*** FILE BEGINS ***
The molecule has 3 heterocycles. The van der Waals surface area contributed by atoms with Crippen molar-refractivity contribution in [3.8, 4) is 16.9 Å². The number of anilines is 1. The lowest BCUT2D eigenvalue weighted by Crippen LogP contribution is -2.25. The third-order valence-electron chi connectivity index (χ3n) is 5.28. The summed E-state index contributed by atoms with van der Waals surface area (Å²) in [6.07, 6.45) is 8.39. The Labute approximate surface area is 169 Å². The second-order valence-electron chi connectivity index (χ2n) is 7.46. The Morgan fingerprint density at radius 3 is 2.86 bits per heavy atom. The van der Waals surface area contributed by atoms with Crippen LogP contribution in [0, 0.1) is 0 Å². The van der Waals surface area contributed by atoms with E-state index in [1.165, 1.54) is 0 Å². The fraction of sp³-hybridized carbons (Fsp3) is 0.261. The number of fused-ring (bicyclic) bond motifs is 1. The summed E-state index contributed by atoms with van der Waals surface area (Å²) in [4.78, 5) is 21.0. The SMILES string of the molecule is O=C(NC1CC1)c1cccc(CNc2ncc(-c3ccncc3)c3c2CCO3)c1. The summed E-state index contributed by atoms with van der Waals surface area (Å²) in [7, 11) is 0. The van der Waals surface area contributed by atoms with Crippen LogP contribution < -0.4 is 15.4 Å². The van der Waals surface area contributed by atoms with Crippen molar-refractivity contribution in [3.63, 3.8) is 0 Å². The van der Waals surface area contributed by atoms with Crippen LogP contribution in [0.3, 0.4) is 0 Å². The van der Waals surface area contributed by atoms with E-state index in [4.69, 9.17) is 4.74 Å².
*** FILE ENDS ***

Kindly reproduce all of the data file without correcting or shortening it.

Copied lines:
The molecule has 3 heterocycles. The van der Waals surface area contributed by atoms with Crippen molar-refractivity contribution in [3.8, 4) is 16.9 Å². The number of anilines is 1. The lowest BCUT2D eigenvalue weighted by Crippen LogP contribution is -2.25. The third-order valence-electron chi connectivity index (χ3n) is 5.28. The summed E-state index contributed by atoms with van der Waals surface area (Å²) in [6.07, 6.45) is 8.39. The Labute approximate surface area is 169 Å². The second-order valence-electron chi connectivity index (χ2n) is 7.46. The Morgan fingerprint density at radius 3 is 2.86 bits per heavy atom. The van der Waals surface area contributed by atoms with Crippen LogP contribution in [0, 0.1) is 0 Å². The van der Waals surface area contributed by atoms with E-state index in [1.165, 1.54) is 0 Å². The fraction of sp³-hybridized carbons (Fsp3) is 0.261. The number of fused-ring (bicyclic) bond motifs is 1. The summed E-state index contributed by atoms with van der Waals surface area (Å²) in [4.78, 5) is 21.0. The SMILES string of the molecule is O=C(NC1CC1)c1cccc(CNc2ncc(-c3ccncc3)c3c2CCO3)c1. The summed E-state index contributed by atoms with van der Waals surface area (Å²) in [7, 11) is 0. The van der Waals surface area contributed by atoms with Crippen LogP contribution < -0.4 is 15.4 Å². The van der Waals surface area contributed by atoms with Crippen molar-refractivity contribution in [3.63, 3.8) is 0 Å². The van der Waals surface area contributed by atoms with Crippen LogP contribution in [0.3, 0.4) is 0 Å². The van der Waals surface area contributed by atoms with E-state index in [4.69, 9.17) is 4.74 Å².